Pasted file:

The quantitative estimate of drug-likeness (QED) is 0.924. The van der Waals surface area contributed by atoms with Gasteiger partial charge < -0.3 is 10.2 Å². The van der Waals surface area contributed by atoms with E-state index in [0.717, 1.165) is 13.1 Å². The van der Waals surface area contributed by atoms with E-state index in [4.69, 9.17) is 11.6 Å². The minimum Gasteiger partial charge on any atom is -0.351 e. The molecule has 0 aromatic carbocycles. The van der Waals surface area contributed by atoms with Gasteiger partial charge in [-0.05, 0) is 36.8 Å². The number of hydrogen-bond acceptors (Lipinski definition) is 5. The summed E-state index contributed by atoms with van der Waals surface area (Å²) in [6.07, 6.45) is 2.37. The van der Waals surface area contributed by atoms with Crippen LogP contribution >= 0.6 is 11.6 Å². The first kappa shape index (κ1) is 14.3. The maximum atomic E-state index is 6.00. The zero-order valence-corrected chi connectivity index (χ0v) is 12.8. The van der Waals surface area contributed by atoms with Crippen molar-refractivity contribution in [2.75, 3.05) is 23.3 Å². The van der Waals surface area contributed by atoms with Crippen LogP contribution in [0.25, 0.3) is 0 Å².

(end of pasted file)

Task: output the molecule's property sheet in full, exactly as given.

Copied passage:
The quantitative estimate of drug-likeness (QED) is 0.924. The van der Waals surface area contributed by atoms with Gasteiger partial charge < -0.3 is 10.2 Å². The van der Waals surface area contributed by atoms with E-state index in [0.717, 1.165) is 13.1 Å². The van der Waals surface area contributed by atoms with E-state index in [4.69, 9.17) is 11.6 Å². The minimum Gasteiger partial charge on any atom is -0.351 e. The molecule has 0 aromatic carbocycles. The van der Waals surface area contributed by atoms with Gasteiger partial charge in [-0.05, 0) is 36.8 Å². The number of hydrogen-bond acceptors (Lipinski definition) is 5. The summed E-state index contributed by atoms with van der Waals surface area (Å²) in [6.07, 6.45) is 2.37. The van der Waals surface area contributed by atoms with Crippen LogP contribution >= 0.6 is 11.6 Å². The first kappa shape index (κ1) is 14.3. The maximum atomic E-state index is 6.00. The zero-order valence-corrected chi connectivity index (χ0v) is 12.8. The van der Waals surface area contributed by atoms with Crippen molar-refractivity contribution in [2.75, 3.05) is 23.3 Å². The van der Waals surface area contributed by atoms with Crippen LogP contribution in [0.25, 0.3) is 0 Å².